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St Patrick's Cathedral, Exterior

St Patrick's Cathedral, Exterior

Photographer: Mares, Frederick H

Medium: Photographic print

Date: 1867

Shelfmark: 1782.a.14

Item number: 6

Length: 16.2

Width: 11.5

Scale: Centimetres

Genre: Photograph

"The venerable St. Patrick erected a place of worship near a well in which he baptized his converts. It is gathered from history that, about the year A.D. 448, he converted Alphin MacEochy, King of Dublin, and many of his subjects, to the Christian faith, and that the scene of their conversion was a well situated near the north transept of this Cathedral; which well still exists, though covered with soil. That a church was built here at a remote period is proved by records, which state that in 1190 Archbishop Comyn erected the prestent structure on the site of a more ancient edifice.

It is a pure cruciform, with a low tower, surmounted by a granite spire, rising from the north-west angle, and is a good example of the pointed style. It was much added to and decorated by Archbishop Minot, who held the see of Dublin in 1370.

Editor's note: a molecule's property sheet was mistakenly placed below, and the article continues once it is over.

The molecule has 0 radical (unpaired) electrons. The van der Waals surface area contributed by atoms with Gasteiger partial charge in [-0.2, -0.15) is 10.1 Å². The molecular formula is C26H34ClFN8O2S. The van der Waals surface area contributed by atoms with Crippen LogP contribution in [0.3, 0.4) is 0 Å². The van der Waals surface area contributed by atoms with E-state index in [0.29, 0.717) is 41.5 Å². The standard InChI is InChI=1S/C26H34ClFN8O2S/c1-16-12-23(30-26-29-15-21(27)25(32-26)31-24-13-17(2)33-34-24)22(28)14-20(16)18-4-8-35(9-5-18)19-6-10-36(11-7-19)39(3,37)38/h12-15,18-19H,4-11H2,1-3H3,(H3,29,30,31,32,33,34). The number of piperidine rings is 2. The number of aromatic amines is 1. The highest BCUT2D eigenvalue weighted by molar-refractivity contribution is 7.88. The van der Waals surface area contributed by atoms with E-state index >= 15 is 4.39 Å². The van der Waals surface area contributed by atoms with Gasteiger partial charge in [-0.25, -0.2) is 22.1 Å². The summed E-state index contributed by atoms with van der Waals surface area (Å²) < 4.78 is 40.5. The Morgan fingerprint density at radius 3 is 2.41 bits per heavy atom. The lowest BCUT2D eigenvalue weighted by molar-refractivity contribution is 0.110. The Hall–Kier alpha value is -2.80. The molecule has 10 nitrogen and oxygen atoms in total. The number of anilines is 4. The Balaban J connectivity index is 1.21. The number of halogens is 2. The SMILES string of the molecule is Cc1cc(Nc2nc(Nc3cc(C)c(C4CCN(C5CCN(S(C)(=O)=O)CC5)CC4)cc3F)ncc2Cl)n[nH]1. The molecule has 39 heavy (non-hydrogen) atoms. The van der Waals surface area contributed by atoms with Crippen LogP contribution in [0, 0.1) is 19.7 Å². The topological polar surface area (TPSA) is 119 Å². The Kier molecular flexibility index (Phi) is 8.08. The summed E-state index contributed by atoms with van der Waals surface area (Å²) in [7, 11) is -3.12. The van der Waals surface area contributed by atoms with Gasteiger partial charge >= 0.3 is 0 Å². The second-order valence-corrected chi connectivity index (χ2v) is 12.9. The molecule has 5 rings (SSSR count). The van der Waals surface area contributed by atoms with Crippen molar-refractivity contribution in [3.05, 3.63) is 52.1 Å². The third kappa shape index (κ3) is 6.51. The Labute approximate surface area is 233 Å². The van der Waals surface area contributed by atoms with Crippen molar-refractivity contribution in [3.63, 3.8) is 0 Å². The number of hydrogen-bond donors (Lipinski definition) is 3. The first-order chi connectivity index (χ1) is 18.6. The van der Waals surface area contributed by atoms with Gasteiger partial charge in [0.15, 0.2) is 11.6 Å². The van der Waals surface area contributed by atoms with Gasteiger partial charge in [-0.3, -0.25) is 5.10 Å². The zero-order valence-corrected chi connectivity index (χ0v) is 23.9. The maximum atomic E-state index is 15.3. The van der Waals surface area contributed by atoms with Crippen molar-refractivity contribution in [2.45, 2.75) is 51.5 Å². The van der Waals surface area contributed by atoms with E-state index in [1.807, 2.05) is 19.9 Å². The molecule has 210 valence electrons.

The architectural details of St. Patrick's generally point to the close of the twelfth century; and were all records of its history lost, the occurrence of a peculiar device - viz., a half-moon and star, enclosed within a triangle - would indicate the date of the church. The history of St. Patrick's partakes largely of that of the country: it has witnessed the fierce conflicts of rival factions as they met within its walls, and served successively as a court of law, a stable for the horses of the Protector, and a barrack for the soldiers of King James. No building could stand the 'wear and tear' which such a succession of events should necessarily bring upon it, and accordingly, long before Swift's time, the church was almost a ruin...Some spasmodic attempts at its restoration were made, but until the time of the late Dean Dewson little was done to arrest the gradual but sure decay which threatened the very existence of the building. The late Dean Pakenham, with a noble spirit, spent some thousands in the restoration of the 'Lady Chapel' and Choir, but for want of funds was obliged to desist.

Since 1860 the Cathedral has been entirely restored, by the princely munificence of Sir Benjamin Lee Guinness, Bart., at a cost of £160,000."

Descriptive letterpress from the book 'Photographs of Dublin' by F H Mares

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